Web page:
Rosalina Tuyuc (foreground)
meets with the executive
board of CONAVIGUA at the
site, February 14, 2012.
Defending the Rights of
Guatemala’s War Widows
By Rosalina Tuyuc Velásquez
rom 1960 to 1996, approximately 250,000 Guatemalans
were victims of genocide—largely at the hands of our
military forces. I helped establish our country’s first
association of war widows (Coordinadora Nacional de Viudas
de Guatemala—CONAVIGUA) in 1988 as a counter weight
to the influence of the military in our communities and in our
government. I and my co-founders wanted to defend our children
from forced military recruitment, and to find our disappeared loved
ones. As someone who lost her husband to our country’s violence, I was
determined to empower Indigenous women in our struggle against
violence, poverty and discrimination. In 1982, my father was disappeared
by the military and three years later, my husband met the same fate. I
have experienced three attempted kidnappings.
Even as CONAVIGUA encourages women to exercise their civic rights,
we recognize that only by helping women become active players in the
political process—at local, municipal and national levels of government—can we truly influence public policy.
In Guatemala, we are still coming to grips with our violent past.
Nearly a half-century of civil war has left us in need of reparation and
reconciliation. Thus, an important aspect of CONAVIGUA’s activities
is monitoring public disbursements to victims under the government-led National Reparations Program (Programa Nacional de Reparaciones—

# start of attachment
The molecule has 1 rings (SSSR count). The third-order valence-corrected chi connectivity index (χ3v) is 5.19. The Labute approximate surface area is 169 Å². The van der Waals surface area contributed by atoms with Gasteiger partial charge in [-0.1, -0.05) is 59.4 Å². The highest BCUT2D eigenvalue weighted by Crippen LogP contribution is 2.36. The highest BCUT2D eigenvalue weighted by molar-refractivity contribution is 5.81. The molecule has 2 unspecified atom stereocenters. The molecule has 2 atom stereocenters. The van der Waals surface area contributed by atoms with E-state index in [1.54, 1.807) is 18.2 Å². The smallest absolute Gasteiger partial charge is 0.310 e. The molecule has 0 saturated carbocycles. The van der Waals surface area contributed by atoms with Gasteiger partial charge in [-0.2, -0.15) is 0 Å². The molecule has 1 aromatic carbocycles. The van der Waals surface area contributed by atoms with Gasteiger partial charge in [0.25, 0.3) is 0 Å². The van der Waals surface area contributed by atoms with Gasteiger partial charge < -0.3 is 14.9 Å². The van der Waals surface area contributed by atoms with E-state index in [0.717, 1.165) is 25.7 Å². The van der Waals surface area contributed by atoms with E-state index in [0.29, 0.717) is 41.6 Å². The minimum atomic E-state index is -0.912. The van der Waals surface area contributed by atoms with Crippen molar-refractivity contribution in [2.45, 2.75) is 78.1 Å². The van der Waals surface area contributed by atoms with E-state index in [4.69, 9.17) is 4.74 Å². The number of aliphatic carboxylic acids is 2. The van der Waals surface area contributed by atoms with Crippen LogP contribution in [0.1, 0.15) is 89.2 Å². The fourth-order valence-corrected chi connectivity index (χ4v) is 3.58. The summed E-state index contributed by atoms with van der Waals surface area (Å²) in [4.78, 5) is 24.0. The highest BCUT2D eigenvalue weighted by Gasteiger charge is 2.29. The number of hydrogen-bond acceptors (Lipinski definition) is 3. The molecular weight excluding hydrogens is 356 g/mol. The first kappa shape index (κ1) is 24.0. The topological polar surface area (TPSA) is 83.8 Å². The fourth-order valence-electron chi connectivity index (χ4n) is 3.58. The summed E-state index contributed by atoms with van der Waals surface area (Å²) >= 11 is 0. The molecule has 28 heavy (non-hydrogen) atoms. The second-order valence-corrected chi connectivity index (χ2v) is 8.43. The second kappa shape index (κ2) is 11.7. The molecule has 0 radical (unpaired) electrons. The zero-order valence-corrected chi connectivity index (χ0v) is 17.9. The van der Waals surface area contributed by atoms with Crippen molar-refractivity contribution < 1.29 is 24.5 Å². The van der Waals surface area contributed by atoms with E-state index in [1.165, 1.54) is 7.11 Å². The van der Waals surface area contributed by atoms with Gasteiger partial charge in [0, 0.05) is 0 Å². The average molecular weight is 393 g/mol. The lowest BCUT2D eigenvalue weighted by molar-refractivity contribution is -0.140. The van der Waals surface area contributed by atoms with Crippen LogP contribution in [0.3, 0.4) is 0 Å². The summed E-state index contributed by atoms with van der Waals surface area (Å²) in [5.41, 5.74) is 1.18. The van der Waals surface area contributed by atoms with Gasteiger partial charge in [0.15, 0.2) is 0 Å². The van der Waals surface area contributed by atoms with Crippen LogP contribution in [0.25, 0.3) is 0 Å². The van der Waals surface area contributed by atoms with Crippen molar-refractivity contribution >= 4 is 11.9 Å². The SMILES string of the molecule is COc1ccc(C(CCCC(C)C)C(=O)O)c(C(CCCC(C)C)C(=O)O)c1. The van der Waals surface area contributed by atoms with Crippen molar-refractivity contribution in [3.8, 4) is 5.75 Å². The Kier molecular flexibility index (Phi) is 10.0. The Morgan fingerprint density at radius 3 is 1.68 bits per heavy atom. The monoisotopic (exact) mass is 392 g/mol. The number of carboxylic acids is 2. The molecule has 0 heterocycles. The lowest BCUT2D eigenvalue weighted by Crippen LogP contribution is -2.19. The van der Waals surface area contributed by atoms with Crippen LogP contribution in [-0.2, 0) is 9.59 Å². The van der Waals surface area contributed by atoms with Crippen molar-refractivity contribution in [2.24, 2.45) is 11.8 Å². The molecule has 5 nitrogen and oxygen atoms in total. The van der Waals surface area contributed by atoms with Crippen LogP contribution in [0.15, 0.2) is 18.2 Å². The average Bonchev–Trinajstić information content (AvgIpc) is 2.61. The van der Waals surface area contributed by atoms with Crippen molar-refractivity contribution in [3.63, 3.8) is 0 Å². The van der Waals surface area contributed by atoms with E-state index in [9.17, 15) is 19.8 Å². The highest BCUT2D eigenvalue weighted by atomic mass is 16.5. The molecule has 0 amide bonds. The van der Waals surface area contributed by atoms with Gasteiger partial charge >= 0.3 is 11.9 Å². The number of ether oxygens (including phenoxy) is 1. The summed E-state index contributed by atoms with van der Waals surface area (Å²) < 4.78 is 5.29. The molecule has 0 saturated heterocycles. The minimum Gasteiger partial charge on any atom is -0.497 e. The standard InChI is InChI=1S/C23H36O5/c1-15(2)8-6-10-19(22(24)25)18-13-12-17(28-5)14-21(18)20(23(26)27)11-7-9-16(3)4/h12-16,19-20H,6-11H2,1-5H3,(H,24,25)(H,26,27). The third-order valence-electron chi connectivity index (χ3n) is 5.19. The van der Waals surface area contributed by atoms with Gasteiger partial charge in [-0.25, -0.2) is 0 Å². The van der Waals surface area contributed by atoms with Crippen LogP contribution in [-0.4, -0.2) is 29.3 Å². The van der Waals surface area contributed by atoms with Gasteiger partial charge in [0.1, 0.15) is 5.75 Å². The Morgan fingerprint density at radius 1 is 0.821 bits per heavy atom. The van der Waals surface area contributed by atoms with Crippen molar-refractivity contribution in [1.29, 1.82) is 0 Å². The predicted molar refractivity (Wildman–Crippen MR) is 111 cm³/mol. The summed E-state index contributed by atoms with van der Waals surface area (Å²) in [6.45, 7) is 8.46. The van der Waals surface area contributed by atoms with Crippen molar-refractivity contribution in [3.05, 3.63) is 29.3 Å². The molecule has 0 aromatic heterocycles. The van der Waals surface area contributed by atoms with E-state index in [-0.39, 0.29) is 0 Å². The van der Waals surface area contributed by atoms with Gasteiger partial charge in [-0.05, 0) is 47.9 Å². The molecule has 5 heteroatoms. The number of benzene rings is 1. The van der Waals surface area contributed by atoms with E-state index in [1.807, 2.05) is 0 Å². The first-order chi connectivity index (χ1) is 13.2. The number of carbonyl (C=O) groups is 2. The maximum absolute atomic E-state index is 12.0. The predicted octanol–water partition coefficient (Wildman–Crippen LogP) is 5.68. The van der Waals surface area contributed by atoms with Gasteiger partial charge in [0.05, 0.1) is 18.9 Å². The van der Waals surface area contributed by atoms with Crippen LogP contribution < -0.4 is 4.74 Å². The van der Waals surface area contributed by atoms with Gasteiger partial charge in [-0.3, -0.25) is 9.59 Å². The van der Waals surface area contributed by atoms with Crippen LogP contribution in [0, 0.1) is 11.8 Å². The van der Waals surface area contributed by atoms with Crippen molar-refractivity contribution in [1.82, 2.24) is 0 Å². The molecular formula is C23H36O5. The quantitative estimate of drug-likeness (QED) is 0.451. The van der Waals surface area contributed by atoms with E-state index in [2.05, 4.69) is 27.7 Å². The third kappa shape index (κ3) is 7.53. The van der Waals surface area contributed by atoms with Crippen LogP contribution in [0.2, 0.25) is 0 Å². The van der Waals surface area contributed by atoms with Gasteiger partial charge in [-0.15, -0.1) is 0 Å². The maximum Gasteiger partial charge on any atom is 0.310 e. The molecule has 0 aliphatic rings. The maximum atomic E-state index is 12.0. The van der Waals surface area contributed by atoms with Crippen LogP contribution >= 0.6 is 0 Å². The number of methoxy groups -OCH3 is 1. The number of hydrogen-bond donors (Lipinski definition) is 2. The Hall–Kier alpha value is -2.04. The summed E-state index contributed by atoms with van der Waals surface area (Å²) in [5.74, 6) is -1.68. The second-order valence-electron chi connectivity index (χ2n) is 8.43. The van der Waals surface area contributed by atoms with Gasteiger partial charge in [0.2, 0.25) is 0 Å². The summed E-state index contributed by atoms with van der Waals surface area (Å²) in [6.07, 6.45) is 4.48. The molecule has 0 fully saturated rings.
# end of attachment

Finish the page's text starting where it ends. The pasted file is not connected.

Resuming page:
PNR) established in 2003.
Former President Óscar Berger was the first leader who recognized the
conditions of civil war widows and committed his government to action.
Through the PNR, the Guatemalan government provides compensation
to genocide survivors and their families, as well as agricultural assistance
and financing for the reconstruction of war widows’ homes. But an immense number of surviving victims have been ignored, in particular orphans and female victims of abuse and rape.
I served as a congressional deputy and then vice president of Guatema-
la’s congress from 1996 to 2000, which represented a double achievement,
To further improve the conditions of rural areas, we also helped estab-
lish Banrural—the Guatemalan Bank of Rural Development and the only
national bank that supports social enterprises in the countryside through
micro-loans and online services. Now that I am out of congress, I have re-
turned to the issue that brought me into politics. I plan to dedicate the
rest of my life to CONAVIGUA and the cause of Guatemala’s war widows.
Americas Quarterly SPRING 2012